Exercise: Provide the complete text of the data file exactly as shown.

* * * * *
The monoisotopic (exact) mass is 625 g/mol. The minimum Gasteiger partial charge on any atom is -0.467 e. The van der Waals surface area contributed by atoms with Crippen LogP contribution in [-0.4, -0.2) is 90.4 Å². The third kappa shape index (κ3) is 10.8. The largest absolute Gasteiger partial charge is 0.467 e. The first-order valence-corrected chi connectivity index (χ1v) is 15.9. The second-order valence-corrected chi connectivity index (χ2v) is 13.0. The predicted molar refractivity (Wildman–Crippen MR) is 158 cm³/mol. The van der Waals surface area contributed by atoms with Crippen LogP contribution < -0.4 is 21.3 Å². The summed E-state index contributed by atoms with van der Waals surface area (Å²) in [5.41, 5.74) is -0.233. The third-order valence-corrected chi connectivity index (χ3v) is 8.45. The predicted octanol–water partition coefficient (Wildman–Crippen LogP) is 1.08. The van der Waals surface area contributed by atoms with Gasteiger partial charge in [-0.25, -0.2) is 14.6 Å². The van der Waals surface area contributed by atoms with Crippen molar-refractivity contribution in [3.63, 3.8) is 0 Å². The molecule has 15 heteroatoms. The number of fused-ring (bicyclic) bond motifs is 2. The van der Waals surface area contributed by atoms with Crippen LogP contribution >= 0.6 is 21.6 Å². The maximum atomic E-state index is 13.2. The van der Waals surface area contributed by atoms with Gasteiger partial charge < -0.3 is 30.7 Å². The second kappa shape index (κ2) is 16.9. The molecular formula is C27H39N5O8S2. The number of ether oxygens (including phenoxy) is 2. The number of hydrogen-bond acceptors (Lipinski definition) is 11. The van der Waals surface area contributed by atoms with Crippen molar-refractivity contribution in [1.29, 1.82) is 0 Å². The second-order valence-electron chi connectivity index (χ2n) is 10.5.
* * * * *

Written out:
The monoisotopic (exact) mass is 625 g/mol. The minimum Gasteiger partial charge on any atom is -0.467 e. The van der Waals surface area contributed by atoms with Crippen LogP contribution in [-0.4, -0.2) is 90.4 Å². The third kappa shape index (κ3) is 10.8. The largest absolute Gasteiger partial charge is 0.467 e. The first-order valence-corrected chi connectivity index (χ1v) is 15.9. The second-order valence-corrected chi connectivity index (χ2v) is 13.0. The predicted molar refractivity (Wildman–Crippen MR) is 158 cm³/mol. The van der Waals surface area contributed by atoms with Crippen LogP contribution < -0.4 is 21.3 Å². The summed E-state index contributed by atoms with van der Waals surface area (Å²) in [5.41, 5.74) is -0.233. The third-order valence-corrected chi connectivity index (χ3v) is 8.45. The predicted octanol–water partition coefficient (Wildman–Crippen LogP) is 1.08. The van der Waals surface area contributed by atoms with Gasteiger partial charge in [-0.25, -0.2) is 14.6 Å². The van der Waals surface area contributed by atoms with Crippen molar-refractivity contribution in [3.63, 3.8) is 0 Å². The molecule has 15 heteroatoms. The number of fused-ring (bicyclic) bond motifs is 2. The van der Waals surface area contributed by atoms with Crippen LogP contribution >= 0.6 is 21.6 Å². The maximum atomic E-state index is 13.2. The van der Waals surface area contributed by atoms with Gasteiger partial charge < -0.3 is 30.7 Å². The second kappa shape index (κ2) is 16.9. The molecular formula is C27H39N5O8S2. The number of ether oxygens (including phenoxy) is 2. The number of hydrogen-bond acceptors (Lipinski definition) is 11. The van der Waals surface area contributed by atoms with Crippen molar-refractivity contribution in [1.29, 1.82) is 0 Å². The second-order valence-electron chi connectivity index (χ2n) is 10.5.